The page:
3. Invest in the right tool stack

The software that your company uses can make or break your communication and collaboration. Limit your tool stack to tools that improve productivity, communication, and culture.

Finding the right culture assessment tool is imperative to improving your remote teamwork. We use our tool, Kona, which helps employees naturally build bonds with one another. And studies show that people who have personal relationships with one another work better together on work-related projects. 

remote teamwork tool kona

Tools like Remo also help your remote team with their virtual team-building activities, virtual training, virtual onboarding, and even virtual happy hours. You can host all these activities on the tool and improve employee engagement and team bonding. 

4. Revert to transparency 

Mistakes, challenges, and failures are inevitable, regardless if you’re in a remote or in-office environment. 

Even if you have the documentation in place, issues can arise if someone withholds information from the rest of the team. That’s why it’s crucial to revert to transparency whether good or bad. 

At Kona, we rely on the rose, thorn, and bud strategy, which encourages us to share highlights, challenges, and new ideas regularly. However, note that team members might be hesitant to be transparent about their progress or feedback unless you establish a psychologically safe work environment first. Make psychological safety a priority, and open transparency will follow.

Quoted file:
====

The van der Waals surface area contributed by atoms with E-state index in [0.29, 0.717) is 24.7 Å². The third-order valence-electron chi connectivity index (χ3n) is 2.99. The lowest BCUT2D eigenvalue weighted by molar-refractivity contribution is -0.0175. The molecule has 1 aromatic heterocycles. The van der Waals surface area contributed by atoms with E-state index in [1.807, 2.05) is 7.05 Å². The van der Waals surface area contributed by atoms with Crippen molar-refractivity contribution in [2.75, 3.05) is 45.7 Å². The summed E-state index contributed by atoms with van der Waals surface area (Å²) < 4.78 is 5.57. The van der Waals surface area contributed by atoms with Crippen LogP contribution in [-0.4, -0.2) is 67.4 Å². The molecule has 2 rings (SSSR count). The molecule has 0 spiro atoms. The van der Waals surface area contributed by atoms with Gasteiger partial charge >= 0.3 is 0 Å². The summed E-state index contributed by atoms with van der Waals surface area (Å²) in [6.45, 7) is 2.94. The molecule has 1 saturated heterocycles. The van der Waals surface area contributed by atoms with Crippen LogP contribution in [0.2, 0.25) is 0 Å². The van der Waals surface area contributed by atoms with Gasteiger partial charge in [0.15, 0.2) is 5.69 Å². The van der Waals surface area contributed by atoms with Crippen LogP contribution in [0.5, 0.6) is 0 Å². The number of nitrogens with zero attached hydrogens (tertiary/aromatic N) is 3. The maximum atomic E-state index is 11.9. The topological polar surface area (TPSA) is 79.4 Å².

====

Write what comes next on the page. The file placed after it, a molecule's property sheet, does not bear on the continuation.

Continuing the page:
5. Read nonverbal communication

This might sound counterintuitive in a remote setting, but body language is still important in picking up non-verbal cues while improving teamwork. 

You can do this by encouraging employees to turn on their cameras during meetings. This allows team members to see who is in agreement and disagreement through their facial expressions, as well as encourages engagement and understanding when to speak up. 

6. Offer team-building exercises

Create virtual meetings where you can build rapport with your colleagues through remote team-building activities. Team building has immense benefits such as improving morale, encouraging creativity, and bettering communication with one another. 

Problem-solving through various activities outside of your regular work to-do’s will help every team be better at remote teamwork. At Kona, we spend 30-mins per week with each other playing games over video chat. It’s helped us understand each other’s problem-solving skills, as well as build closer personal relationships. 

Remote teamwork might not come naturally to you or your team, but these practices will help you be on your way to being strong remote communicators and collaborators.

Sarah Archer

Head of Content Strategy at Kona, a culture and wellbeing platform for people-first teams. She’s passionate about helping companies prevent burnout and build a strong remote culture.